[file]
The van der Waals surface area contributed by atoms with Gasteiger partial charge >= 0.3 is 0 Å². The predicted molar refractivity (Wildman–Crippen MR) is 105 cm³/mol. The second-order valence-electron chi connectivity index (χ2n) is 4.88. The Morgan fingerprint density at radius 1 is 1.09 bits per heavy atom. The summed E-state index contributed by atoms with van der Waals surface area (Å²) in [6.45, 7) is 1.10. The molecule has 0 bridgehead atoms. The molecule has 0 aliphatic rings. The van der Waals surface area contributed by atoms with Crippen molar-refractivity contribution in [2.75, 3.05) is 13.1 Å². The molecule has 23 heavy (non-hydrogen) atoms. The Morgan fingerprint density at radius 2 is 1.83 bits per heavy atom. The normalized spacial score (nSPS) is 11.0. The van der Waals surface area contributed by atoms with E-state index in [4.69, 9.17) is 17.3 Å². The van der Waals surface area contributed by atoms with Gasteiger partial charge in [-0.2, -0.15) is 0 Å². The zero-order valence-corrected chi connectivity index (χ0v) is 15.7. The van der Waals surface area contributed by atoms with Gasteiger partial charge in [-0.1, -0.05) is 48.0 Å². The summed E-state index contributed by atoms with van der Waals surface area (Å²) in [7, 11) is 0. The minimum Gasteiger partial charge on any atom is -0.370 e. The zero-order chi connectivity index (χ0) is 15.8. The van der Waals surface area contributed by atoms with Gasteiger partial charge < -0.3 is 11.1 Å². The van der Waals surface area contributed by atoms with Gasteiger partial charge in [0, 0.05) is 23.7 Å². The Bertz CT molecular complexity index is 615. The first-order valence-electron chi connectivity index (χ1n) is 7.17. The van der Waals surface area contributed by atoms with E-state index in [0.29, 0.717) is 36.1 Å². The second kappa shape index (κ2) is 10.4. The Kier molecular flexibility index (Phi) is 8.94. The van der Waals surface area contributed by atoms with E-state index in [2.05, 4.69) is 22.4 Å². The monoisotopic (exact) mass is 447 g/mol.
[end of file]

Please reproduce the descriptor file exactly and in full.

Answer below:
The van der Waals surface area contributed by atoms with Gasteiger partial charge >= 0.3 is 0 Å². The predicted molar refractivity (Wildman–Crippen MR) is 105 cm³/mol. The second-order valence-electron chi connectivity index (χ2n) is 4.88. The Morgan fingerprint density at radius 1 is 1.09 bits per heavy atom. The summed E-state index contributed by atoms with van der Waals surface area (Å²) in [6.45, 7) is 1.10. The molecule has 0 bridgehead atoms. The molecule has 0 aliphatic rings. The van der Waals surface area contributed by atoms with Crippen molar-refractivity contribution in [2.75, 3.05) is 13.1 Å². The molecule has 23 heavy (non-hydrogen) atoms. The Morgan fingerprint density at radius 2 is 1.83 bits per heavy atom. The normalized spacial score (nSPS) is 11.0. The van der Waals surface area contributed by atoms with E-state index in [4.69, 9.17) is 17.3 Å². The van der Waals surface area contributed by atoms with Gasteiger partial charge in [-0.2, -0.15) is 0 Å². The zero-order valence-corrected chi connectivity index (χ0v) is 15.7. The van der Waals surface area contributed by atoms with Gasteiger partial charge in [-0.1, -0.05) is 48.0 Å². The summed E-state index contributed by atoms with van der Waals surface area (Å²) in [7, 11) is 0. The minimum Gasteiger partial charge on any atom is -0.370 e. The zero-order chi connectivity index (χ0) is 15.8. The van der Waals surface area contributed by atoms with Gasteiger partial charge < -0.3 is 11.1 Å². The van der Waals surface area contributed by atoms with Gasteiger partial charge in [0, 0.05) is 23.7 Å². The Bertz CT molecular complexity index is 615. The first-order valence-electron chi connectivity index (χ1n) is 7.17. The van der Waals surface area contributed by atoms with E-state index in [0.29, 0.717) is 36.1 Å². The second kappa shape index (κ2) is 10.4. The Kier molecular flexibility index (Phi) is 8.94. The van der Waals surface area contributed by atoms with E-state index in [2.05, 4.69) is 22.4 Å². The monoisotopic (exact) mass is 447 g/mol.